Agencies developing interagency contracts must now write a business case explaining why they need such as contract instead of using an existing one.
This was one of four new requirements for interagency contracting issued Monday in an interim rule with a request for comments by the Federal Acquisition Regulations Councils.
The councils are implementing provisions in the fiscal 2009 Defense Department Authorization bill.
“A determination has been made under the authority of the Secretary of Defense, the Administrator of General Services [Administration] and the Administrator of the NASA that urgent and compelling reasons exist to promulgate this interim rule without prior opportunity for public comment,” the notice states. “This action is necessary because section 865(b) of the Duncan Hunter National Defense Authorization Act for Fiscal Year 2009 (Pub. L. 110-417) required the publication of the regulations within one year after enactment, October 14, 2008. However, pursuant to 41 U.S.C. 418b and FAR 1.501-3(b), the councils will consider public comments received in response to this interim rule in the formation of the final rule.”
The interim rule doesn’t apply to agencies developing multiple award contracts just for internal use only.
The proliferation of multiple award contracts (MACs) over the last decade has raised questions about the duplication and costs to agencies and vendors.
The Office of Federal Procurement Policy is developing guidance around writing the business cases. Dan Gordon, OFPP administrator, said in September that this is one of several approaches his office is taking to improve agency use and management of MACs.
Agencies spent $52 billion on govermentwide acquisition contracts and MACs in 2009, OFPP found in a recent report to Congress. Of that, $37 billion went through the General Services Administration’s schedules program, and agencies spent another $3 billion through GWACs.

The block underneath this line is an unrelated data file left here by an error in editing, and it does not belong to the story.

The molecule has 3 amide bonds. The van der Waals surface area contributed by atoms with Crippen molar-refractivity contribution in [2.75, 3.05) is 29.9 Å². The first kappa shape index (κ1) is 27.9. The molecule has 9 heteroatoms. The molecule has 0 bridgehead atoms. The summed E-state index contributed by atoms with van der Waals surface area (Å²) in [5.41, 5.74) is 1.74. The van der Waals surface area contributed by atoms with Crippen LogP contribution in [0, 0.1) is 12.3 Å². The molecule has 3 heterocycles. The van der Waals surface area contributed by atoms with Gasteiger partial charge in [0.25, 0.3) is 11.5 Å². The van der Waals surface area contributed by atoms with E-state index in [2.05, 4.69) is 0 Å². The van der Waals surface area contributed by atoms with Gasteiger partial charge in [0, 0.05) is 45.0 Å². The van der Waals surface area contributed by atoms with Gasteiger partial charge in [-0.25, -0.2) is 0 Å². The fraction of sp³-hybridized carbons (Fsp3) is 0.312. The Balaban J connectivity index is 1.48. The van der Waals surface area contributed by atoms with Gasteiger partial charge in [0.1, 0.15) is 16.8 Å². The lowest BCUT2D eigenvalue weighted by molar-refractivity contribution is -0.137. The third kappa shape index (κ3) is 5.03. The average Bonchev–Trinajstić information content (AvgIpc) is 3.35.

The report states agencies used NASA’s SEWP contract the most last year, spending $1.8 billion, while on all but one of the GWACs agencies spent less than $100 million.
The interim rule will address several areas around interagency contracting.
The councils are broadening the definition of interagency contracts to include more than those that fall under the Economy Act.
The interim rule requires agencies to support their decision to use an interagency contract “with a determination that such action is the best procurement approach’.”
The rule directs that assisted acquisitions, such as those services provided by GSA or the Interior Department’s National Business Center, to create written agreements with the customer agency documenting roles and responsibilities for planning, execution and contract administration.
The councils want each agency’s senior procurement executive to submit an annual report to the Office of Management Budget on their use of interagency acquisitions.
The councils will accept comments on this interim rule through Feb. 11.
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